PRECIOUS-Gold slips before Fed; platinum flat on S.Africa wage offer

* S.Africa platinum producers, union agree 'in principle' wage offer

* Gold falls after hitting 3-week high in previous session

* Fed's two-day policy meeting begins later in the day

(Updates throughout, changes dateline from SINGAPORE)

LONDON, June 17 (Reuters) - Gold fell on Tuesday as investors withdrew money from the top bullion fund before a Federal Reserve meeting, while platinum traded flat as details had yet to emerge on a wage agreement in the South African mining sector.

Anglo American Platinum, Impala Platinum, Lonmin and union AMCU have agreed on a wage deal to end a five-month strike, but the timeframe and additional benefits are unresolved, a spokesman for Impala Platinum said.

Spot platinum was down 0.2 percent at $1,426.30 an ounce by 1024 GMT. The metal gained just 4.6 percent throughout the strike, reflecting an abundance of above-ground stocks, analysts said.

"Despite some headlines little seems to have changed in the strike dynamics since Thursday, but that in itself is putting pressure on the platinum price given it suggests a resolution remains near," Macquarie analyst Matthew Turner said.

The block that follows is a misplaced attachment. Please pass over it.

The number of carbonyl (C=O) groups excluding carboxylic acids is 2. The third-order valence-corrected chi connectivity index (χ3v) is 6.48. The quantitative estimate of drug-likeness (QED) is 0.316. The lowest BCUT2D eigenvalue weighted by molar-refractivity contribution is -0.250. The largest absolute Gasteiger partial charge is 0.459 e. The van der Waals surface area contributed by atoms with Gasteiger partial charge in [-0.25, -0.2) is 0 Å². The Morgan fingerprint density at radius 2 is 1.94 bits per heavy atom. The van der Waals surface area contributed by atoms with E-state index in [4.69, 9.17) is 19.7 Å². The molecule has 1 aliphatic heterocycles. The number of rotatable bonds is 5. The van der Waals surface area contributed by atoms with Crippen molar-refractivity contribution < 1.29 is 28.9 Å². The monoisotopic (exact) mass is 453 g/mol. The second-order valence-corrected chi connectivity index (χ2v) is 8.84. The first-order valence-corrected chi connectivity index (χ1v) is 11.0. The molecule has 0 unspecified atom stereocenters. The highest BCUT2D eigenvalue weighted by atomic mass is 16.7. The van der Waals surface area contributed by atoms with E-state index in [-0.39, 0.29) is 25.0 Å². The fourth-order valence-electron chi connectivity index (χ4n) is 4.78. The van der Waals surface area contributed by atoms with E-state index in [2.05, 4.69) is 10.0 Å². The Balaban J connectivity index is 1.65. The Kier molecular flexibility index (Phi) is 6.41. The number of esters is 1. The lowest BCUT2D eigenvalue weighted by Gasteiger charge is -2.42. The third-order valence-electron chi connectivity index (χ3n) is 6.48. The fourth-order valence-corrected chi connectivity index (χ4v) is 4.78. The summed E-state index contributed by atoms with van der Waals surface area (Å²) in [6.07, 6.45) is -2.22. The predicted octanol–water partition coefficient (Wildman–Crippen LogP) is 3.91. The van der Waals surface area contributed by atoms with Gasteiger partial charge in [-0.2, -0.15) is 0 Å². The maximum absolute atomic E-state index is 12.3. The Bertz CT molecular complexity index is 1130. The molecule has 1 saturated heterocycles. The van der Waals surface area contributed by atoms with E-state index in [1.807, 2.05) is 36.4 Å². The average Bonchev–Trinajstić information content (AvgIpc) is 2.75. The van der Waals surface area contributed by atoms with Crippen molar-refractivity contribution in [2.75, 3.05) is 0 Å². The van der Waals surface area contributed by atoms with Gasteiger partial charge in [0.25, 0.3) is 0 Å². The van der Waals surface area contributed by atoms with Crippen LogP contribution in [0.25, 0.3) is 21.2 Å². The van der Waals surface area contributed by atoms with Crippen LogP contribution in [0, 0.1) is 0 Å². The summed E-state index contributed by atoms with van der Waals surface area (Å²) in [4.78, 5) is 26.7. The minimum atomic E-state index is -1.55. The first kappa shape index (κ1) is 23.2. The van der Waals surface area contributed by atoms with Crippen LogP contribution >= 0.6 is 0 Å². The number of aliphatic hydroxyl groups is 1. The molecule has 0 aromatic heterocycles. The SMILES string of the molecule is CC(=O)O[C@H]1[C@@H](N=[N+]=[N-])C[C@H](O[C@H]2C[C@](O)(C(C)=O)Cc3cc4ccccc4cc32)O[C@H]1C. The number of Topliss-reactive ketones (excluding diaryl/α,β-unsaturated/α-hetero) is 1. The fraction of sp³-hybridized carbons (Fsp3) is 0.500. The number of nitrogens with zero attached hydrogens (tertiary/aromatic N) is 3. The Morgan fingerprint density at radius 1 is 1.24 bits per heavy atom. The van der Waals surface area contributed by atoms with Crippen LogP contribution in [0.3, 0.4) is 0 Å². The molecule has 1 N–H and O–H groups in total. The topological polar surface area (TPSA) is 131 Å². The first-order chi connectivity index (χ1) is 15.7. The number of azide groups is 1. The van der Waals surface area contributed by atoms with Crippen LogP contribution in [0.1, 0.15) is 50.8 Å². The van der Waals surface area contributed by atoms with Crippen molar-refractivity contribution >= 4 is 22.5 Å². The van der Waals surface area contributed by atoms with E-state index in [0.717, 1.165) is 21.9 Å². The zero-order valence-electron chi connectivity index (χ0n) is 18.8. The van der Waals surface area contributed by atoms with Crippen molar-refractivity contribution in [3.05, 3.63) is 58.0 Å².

Spot gold fell 0.4 percent to $1,266.00 an ounce, retreating from a three-week high of $1,284.85 hit on Monday, when turmoil in Iraq and Ukraine supported its safe-haven appeal relative to higher-risk assets such as equities.

"When gold is driven by geopolitical news, there's a tendency that this has to keep getting worse for gold to improve," Turner said. "If news stabilises, gold tends to fall back."

Militants have routed Baghdad's army and seized the north of the country in the past week, threatening to dismember Iraq and unleash all-out sectarian warfare with no regard for national borders.

U.S. and Iranian officials discussed the crisis in Iraq on the sidelines of separate negotiations about the Iranian nuclear programme in Vienna.

"Market participants no longer appear to rate the geopolitical risks quite as highly as before, meaning that gold is in less demand as a safe haven," Commerzbank said in a note.

"Presumably it has been financial investors above all who have taken advantage of the latest increase in the gold price to grab profits while they can."

Gold investors were also monitoring the Fed meeting, which is seen as bearish for the metal due to prospects for a slightly hawkish outcome, Macquarie's Turner said.

The Fed's two-day policy meeting begins later in the day, with a statement expected on Wednesday. Markets are on the watch for any signals on when the U.S. central bank might begin raising interest rates.

Sentiment was bearish as holdings of SPDR Gold Trust, the top gold-backed exchange-traded fund, dropped 4.20 tonnes to 782.88 tonnes on Monday - near a five-year low.

The decline is the biggest outflow since mid-April.

Among other precious metals, silver was unchanged at $19.60 an ounce, while palladium was down 0.1 percent at $807.50 an ounce.

(Additional reporting by A. Ananthalakshmi in Singapore; Editing by Dale Hudson)